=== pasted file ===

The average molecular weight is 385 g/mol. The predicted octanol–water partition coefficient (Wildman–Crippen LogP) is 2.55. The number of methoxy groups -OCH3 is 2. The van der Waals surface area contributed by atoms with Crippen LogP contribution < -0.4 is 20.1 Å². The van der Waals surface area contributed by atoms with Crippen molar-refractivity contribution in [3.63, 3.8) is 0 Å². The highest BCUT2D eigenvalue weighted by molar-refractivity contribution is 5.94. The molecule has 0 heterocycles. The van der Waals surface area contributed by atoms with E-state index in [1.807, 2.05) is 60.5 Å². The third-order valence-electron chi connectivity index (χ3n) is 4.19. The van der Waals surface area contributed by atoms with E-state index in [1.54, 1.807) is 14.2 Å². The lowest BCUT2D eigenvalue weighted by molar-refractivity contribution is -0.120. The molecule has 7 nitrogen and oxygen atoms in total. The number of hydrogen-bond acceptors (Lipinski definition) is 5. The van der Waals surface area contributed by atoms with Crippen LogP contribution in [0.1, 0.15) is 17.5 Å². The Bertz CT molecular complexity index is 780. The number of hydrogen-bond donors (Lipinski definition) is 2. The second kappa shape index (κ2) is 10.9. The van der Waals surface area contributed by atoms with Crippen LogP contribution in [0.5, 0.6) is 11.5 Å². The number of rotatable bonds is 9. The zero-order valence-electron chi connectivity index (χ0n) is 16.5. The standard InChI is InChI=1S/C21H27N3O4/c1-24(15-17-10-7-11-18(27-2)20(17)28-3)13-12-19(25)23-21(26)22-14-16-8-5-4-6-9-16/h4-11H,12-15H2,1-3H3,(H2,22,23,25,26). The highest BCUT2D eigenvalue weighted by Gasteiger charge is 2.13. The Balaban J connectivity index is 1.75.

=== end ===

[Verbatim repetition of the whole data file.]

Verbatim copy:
The average molecular weight is 385 g/mol. The predicted octanol–water partition coefficient (Wildman–Crippen LogP) is 2.55. The number of methoxy groups -OCH3 is 2. The van der Waals surface area contributed by atoms with Crippen LogP contribution < -0.4 is 20.1 Å². The van der Waals surface area contributed by atoms with Crippen molar-refractivity contribution in [3.63, 3.8) is 0 Å². The highest BCUT2D eigenvalue weighted by molar-refractivity contribution is 5.94. The molecule has 0 heterocycles. The van der Waals surface area contributed by atoms with E-state index in [1.807, 2.05) is 60.5 Å². The third-order valence-electron chi connectivity index (χ3n) is 4.19. The van der Waals surface area contributed by atoms with E-state index in [1.54, 1.807) is 14.2 Å². The lowest BCUT2D eigenvalue weighted by molar-refractivity contribution is -0.120. The molecule has 7 nitrogen and oxygen atoms in total. The number of hydrogen-bond acceptors (Lipinski definition) is 5. The van der Waals surface area contributed by atoms with Crippen LogP contribution in [0.1, 0.15) is 17.5 Å². The Bertz CT molecular complexity index is 780. The number of hydrogen-bond donors (Lipinski definition) is 2. The second kappa shape index (κ2) is 10.9. The van der Waals surface area contributed by atoms with Crippen LogP contribution in [0.5, 0.6) is 11.5 Å². The number of rotatable bonds is 9. The zero-order valence-electron chi connectivity index (χ0n) is 16.5. The standard InChI is InChI=1S/C21H27N3O4/c1-24(15-17-10-7-11-18(27-2)20(17)28-3)13-12-19(25)23-21(26)22-14-16-8-5-4-6-9-16/h4-11H,12-15H2,1-3H3,(H2,22,23,25,26). The highest BCUT2D eigenvalue weighted by Gasteiger charge is 2.13. The Balaban J connectivity index is 1.75.